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Does it really matter if medical data are secure?
- January 15, 2021
- Steve Rogerson
Panellists at this week’s virtual Consumer Electronics Show (CES) discussed security in healthcare. IMC executive editor Steve Rogerson reports.
Why would anyone want to hack into someone else’s health data? This is a problem that has perplexed me since the whole connected health revolution started and people began getting hot under the collar about security and privacy. Yet nobody seemed to be asking this fundamental question.
I mean, does anyone really care how Mr Brown is treating his haemorrhoids or whether Ms Smith is worried about the lump under her armpit? The answer is almost universally no. But, and it is a big but, Mr Brown and Ms Smith do not want anyone else to have that information, despite the fact nobody is interested. Plus, and it is a big plus, as we have come to discover there are people out there who like to hack stuff just for the sake of it.
As such, security and privacy have become big issues as we move towards more a more connected health system. Now a year ago, few were that worried; the mhealth world was moving forward at its own pace and dealing with the security issues as it did so. Then came Covid-19, and the whole thing was forced into a period of mega-acceleration.
Doctors no longer wanted to see patients face to face if they could help it. Hospitals wanted patients who could be treated at home to do so, freeing up more beds for those seriously ill from the pandemic. And the patients themselves didn’t want to go to hospital for fear of catching coronavirus.
As such, the medical engineers have had to up their game and deal with security quickly. How they are doing this and the difficulties that are being caused were among the subjects of this week’s IoT Edge in Health in Wellness panel organised by the IMC as part of the IoT Infrastructure Partner Conference at the virtual Consumer Electronics Show (CES).
“Covid really pressed the button on this,” said Jonathan Weiss, vice president at Software AG.
A typical remote patient monitoring system has multiple vulnerabilities as the chain that takes data from a patient at home to the relevant medical professionals goes through different systems from, say, a Bluetooth connection from a wearable to a communication device, probably a mobile phone, over a cellular network, and into the hospital’s IT network.
Scott Schwalbe, CEO of NimbeLink, said this meant the ecosystem had to be brought together to ensure each stage of the connection was secure. Scott Ellis, vice president at Telit, said there had to be a good understanding of the actual use case as well knowledge of the local regulatory requirements. This, he said, could lead to layer upon layer of security and it was important to know what needed to be accomplished. Weiss described it as a team sport.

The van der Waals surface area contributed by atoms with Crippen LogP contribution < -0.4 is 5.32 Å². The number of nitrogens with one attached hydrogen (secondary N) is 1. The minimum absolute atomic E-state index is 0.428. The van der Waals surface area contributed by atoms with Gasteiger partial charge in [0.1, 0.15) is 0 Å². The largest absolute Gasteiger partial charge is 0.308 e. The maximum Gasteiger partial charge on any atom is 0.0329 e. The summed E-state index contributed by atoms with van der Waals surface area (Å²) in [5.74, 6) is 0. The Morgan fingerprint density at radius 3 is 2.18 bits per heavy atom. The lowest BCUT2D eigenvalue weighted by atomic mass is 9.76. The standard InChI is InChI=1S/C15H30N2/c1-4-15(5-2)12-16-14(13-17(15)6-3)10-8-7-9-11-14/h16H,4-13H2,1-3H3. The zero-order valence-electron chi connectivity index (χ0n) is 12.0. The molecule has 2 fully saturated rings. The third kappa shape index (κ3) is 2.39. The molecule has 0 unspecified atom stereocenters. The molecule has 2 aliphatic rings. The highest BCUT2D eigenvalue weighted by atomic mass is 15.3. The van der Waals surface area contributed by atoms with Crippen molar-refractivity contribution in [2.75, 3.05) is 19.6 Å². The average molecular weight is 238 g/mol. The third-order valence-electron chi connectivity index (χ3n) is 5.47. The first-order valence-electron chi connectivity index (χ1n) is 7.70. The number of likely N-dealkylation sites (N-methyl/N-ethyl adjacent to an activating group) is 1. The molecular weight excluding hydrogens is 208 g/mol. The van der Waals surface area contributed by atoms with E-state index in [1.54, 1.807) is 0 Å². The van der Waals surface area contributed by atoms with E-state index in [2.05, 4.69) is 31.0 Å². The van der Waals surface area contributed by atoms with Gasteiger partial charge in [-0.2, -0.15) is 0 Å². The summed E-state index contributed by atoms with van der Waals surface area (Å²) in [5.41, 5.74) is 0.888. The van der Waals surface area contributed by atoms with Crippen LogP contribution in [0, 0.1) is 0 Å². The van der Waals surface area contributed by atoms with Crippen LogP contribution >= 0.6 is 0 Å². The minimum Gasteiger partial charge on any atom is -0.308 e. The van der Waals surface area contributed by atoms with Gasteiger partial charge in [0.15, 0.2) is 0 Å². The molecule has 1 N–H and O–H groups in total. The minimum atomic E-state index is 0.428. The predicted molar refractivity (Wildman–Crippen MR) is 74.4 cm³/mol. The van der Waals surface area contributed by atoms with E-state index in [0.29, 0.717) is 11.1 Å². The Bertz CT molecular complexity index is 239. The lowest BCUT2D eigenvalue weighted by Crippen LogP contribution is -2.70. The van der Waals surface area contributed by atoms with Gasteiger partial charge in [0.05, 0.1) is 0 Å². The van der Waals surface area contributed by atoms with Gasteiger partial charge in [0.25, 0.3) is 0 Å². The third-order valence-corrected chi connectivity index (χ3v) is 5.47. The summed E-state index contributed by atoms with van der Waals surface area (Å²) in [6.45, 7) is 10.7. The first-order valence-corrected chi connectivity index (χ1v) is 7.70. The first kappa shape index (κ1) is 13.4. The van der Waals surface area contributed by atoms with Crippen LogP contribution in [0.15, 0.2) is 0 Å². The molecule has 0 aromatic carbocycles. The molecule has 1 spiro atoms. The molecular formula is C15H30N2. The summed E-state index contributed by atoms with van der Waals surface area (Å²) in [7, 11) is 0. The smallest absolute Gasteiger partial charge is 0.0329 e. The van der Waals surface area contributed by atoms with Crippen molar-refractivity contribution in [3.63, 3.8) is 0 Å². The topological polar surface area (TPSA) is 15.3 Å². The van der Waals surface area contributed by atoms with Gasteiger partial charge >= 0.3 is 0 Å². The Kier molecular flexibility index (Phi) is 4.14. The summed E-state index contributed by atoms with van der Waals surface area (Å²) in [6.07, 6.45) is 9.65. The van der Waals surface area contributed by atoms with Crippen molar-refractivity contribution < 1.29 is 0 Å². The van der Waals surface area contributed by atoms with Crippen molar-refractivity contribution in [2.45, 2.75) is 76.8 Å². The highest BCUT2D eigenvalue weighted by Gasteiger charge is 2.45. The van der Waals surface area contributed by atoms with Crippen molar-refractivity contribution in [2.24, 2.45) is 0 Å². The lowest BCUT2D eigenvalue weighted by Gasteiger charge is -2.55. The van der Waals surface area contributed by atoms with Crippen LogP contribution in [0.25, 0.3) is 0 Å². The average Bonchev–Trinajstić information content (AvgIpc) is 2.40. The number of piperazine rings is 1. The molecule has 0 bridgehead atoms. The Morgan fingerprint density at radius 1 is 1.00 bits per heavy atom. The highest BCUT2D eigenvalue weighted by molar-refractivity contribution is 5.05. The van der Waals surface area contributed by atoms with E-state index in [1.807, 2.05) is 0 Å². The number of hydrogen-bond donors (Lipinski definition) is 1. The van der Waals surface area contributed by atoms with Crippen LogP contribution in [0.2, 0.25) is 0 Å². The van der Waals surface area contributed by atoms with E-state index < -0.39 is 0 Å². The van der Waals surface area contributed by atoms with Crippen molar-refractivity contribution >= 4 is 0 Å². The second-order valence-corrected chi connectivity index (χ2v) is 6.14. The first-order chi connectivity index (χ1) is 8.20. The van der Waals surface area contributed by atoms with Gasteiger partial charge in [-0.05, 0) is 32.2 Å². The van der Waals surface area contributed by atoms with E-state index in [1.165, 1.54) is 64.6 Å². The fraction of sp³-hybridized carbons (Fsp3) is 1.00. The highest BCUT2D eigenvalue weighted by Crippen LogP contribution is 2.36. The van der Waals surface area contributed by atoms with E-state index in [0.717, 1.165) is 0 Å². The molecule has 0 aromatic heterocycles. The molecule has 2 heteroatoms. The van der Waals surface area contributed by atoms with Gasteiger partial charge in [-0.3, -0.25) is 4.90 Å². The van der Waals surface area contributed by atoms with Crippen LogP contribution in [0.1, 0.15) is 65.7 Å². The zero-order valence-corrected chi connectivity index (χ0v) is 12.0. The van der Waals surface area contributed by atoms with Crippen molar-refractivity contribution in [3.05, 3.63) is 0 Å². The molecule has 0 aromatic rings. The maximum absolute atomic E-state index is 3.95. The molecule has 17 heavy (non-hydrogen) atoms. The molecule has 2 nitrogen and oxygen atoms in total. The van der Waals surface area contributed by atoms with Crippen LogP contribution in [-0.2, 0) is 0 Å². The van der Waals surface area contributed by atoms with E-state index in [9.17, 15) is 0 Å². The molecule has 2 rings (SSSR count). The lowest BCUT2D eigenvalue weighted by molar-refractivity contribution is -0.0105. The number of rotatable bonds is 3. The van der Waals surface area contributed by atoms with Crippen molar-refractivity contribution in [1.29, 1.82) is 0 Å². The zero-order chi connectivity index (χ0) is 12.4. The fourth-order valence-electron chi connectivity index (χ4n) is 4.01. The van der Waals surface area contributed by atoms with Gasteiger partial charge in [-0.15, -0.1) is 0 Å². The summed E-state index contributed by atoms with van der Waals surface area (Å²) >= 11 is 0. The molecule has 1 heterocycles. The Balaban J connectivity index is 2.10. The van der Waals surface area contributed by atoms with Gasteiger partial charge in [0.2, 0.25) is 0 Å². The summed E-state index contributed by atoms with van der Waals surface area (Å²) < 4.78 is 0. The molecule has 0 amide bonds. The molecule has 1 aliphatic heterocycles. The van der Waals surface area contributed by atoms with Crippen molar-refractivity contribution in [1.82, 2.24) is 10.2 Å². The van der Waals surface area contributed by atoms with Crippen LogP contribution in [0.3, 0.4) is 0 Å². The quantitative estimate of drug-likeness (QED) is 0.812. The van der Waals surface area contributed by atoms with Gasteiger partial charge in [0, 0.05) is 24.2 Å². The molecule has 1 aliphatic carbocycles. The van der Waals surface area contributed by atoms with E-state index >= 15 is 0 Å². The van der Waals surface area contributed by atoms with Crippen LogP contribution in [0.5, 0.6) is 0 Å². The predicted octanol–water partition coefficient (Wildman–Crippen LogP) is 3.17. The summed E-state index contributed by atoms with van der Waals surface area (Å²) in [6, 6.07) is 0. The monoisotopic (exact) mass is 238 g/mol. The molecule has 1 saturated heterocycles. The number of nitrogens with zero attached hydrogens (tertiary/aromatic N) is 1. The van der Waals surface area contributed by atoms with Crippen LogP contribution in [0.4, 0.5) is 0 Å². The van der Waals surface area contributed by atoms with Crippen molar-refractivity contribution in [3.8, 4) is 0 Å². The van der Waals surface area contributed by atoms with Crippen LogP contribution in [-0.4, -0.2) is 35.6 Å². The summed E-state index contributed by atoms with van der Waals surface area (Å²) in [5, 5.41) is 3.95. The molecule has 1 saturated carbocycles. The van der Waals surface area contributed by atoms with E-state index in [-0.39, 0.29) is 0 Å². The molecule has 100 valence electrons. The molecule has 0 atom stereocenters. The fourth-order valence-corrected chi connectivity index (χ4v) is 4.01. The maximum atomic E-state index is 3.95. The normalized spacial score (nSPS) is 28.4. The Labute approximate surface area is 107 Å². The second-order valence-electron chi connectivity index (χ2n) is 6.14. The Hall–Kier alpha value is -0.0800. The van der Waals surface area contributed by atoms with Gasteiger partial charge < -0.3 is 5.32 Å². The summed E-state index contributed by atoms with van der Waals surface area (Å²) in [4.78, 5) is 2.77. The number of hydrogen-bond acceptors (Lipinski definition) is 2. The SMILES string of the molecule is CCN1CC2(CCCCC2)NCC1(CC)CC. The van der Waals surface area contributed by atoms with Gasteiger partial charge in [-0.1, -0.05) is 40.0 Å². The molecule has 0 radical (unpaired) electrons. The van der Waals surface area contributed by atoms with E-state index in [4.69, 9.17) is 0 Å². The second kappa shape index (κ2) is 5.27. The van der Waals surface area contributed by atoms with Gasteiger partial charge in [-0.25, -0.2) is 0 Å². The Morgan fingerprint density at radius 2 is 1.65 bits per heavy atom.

Also, these uses might not be short term. With some medical conditions, the set-up has to be in place for several years during which time the cellular network standards are likely to change more than once. This could mean updating the medical devices and Ellis believes it is important to have the expertise to do that in house.
Another problem, addressed by Bryan Lubel, executive vice president at Kore, is that more and more consumer devices, such as Fitbits and Apple Watches, are being used for health monitoring and are not subject to the same scrutiny as a qualified medical device. For example, while there are consumer devices now that will give a full medical-grade ECG they are not set up to deliver information to and link up with the professional electronic health record (EHR). This means most doctors will still want to use qualified medical equipment.
Key elements in the security chain include making sure the data that leave the device are the same as those that arrive at the medical professional and checking that if a device goes offline and comes back on again – not an uncommon occurrence – that it is still the same device.
Lubel therefore said it was important to ensure that only the people who should receive the data and can see the data were able to connect the dots and know from which patient the data were coming. And he said that as we moved forward this would become more widespread as people took an active role in their own healthcare, beyond just exercise and diet, to managing critical diseases.
Me, I am still not convinced there is a real danger but better to be ready in advance than playing catch up if security and privacy are compromised. And it means Mr Brown and Ms Smith can sleep more soundly, and that after all is probably the most important factor, because if the patients themselves don’t trust what is happening then it won’t happen. We need to convince them that their personal data will remain private.